Michael
Michael

What’s good for tennis players, should be good for all of us!

Case study: Last week in the clinic, we worked with a tennis player who had trouble with their balance. Balance is an important part of tennis because you’re likely to miss, or mishit, if you can’t get your feet set and execute your forehand, backhand, serve or volley with a balanced body. Since balance comes from the ground up, we checked out this player’s foot stability, and found some major issues, so we started there.

What does the foot need? The foot needs to feel. When we are younger, shoes and socks are usually only for picture day or special occasions. Otherwise, we are crawling or running around with naked little feet, and it turns out that this is good for our young, learning feet and brain that are trying to stabilize our bodies, help us walk, eventually help us run, and ultimately play games with our friends.

After half a century of work and life, our feet have often forgotten what to do. The feel of the foot is also connected to how well we use our core and glutes. It’s connected to our hip control for knee stability. It’s also connected to our vestibular balance centers in our brain. Basically, everything that one needs to be mobile, from walking in the park, to playing a tennis match, starts with the foot.

The Feeling Foot: feels the ground and feels what the muscles of the foot are doing, as well as how the foot is formed. Grab the ground with all of your foot, parts of your foot, with your toes, without your toes. The feeling foot feels all of these things and is generally aware. The feeling foot also prefers going around without any “clothes” on.

Other than feel, the foot needs focus. Hitting some tennis balls without shoes and socks will force you to focus on your feet and what they are doing. It will magnify your senses, but it will also magnify your problems. If you have a previously undiscovered foot pain, there’s reason to suspect your foot is unstable, as most chronic foot issues come from our lack of focus on stabilizing them and activation of the appropriate muscles that stabilize the foot. As time goes on, our muscles get weaker, our motor control muscles get sloppier, and we begin finding ourselves unable to do the things we once did before. This is why we need focus, to restore order to our mechanics once again. So, try and grab the ground with your feet when you’re out walking.

The Focused Foot: is mindful of what the foot is doing throughout the day, especially during moments of physical exertion, which can range from walking, going up and down stairs, lifting weights in the gym or playing a tennis match.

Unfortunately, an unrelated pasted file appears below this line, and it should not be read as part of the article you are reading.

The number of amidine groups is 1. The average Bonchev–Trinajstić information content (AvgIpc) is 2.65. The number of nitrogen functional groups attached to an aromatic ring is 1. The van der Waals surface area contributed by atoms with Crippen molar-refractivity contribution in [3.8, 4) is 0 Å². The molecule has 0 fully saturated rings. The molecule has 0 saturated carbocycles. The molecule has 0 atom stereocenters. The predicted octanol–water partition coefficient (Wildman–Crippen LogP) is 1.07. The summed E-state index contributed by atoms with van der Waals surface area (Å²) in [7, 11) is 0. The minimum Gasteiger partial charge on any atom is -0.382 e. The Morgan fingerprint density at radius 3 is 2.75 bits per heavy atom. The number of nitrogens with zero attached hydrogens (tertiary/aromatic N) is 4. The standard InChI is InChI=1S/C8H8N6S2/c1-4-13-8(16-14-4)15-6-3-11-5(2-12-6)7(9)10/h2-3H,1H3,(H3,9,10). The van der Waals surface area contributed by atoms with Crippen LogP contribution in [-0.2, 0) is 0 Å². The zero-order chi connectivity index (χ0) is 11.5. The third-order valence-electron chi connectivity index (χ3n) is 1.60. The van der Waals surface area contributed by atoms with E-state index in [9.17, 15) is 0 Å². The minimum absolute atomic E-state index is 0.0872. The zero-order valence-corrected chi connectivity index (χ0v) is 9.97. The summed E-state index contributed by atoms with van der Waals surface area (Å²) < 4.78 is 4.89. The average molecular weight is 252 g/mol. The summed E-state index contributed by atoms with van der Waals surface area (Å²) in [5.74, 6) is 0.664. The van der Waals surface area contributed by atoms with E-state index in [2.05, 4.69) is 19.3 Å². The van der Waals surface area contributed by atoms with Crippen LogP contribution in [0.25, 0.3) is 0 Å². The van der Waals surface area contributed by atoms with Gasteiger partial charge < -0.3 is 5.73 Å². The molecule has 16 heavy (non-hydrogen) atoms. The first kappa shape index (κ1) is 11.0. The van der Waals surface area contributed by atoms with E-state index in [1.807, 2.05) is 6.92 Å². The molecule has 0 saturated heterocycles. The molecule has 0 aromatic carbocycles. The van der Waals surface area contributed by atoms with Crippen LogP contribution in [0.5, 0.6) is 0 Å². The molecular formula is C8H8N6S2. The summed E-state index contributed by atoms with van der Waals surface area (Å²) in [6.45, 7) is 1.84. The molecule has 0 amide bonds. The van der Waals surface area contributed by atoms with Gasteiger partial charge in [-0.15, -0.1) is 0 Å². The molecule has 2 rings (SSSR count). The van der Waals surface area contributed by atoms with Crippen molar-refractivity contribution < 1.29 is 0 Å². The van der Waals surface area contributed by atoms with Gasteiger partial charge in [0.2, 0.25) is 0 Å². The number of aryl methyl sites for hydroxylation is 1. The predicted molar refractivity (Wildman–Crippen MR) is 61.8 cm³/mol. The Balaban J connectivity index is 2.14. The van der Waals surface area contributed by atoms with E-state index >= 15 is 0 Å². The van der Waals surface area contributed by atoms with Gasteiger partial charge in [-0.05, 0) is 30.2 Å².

The foot needs form. This is one reason why orthotics are both a blessing and a curse. Orthotics do help restore the three arches of the foot, in a similar way that a cast helps bones to heal in alignment, but once the cast is removed, the muscles have already weakened, which is the reason why rehabilitation is required. There is some evidence to suggest that orthotics also help the muscles of your foot become more effective, but ultimately there is no way around being aware of your foot and actively restoring support. As the saying goes: “These weights aren’t going to lift themselves.”

Bunions, for example, are often due to loss of foot form, specifically of the transverse and longitudinal arch of the foot, which derives a great deal of its support from the muscle adductor hallucis (and a host of other muscles). Bunions can also be due to poor hip control, which is ironically supplied by the same cluster of nerves from the spinal cord, so really everything is truly connected-but I digress. This isn’t a class on the neurology of pathobiomechanics, and right about now you’re probably almost finished with your coffee or tea.

The Well-Formed Foot: has three arches that are formed by both the passive structures (ligaments), as well as the active structures (muscles, tendons, and *fascia). It’s flexible but also supportive and dynamic throughout daily activities. Its muscles are made to work overtime when the passive structures fail, and it can walk comfortably on a variety of terrains.

In the end, our tennis player benefited from learning about what their feet were doing and what they needed to be doing. They applied the principles of feel, focus and form. They were then able to go and try it out on the court without shoes and socks, which created a great learning environment to go try out their newfound knowledge and build the strength and coordination necessary to improve their balance.

As a result, their shots will be more consistent, they will have fewer injuries, and if they find they have an issue, they’ll be more likely to address it rather than cover it up, only to discover later that it limits their mobility, or worse, force them into retirement from the game.

So, go on, don’t be shy, take your shoes and socks off and go hit some tennis balls or do anything else purposeful in your backyard even. Other than a few callouses, what do you have to lose?

*While we can’t actively contract or relax the fascia of the body, the structure itself is dynamic in the way that it supports our muscles and joints. We long thought this structure to be passive in nature, but relatively recently we have found that it does indeed contract and relax on an as needed basis.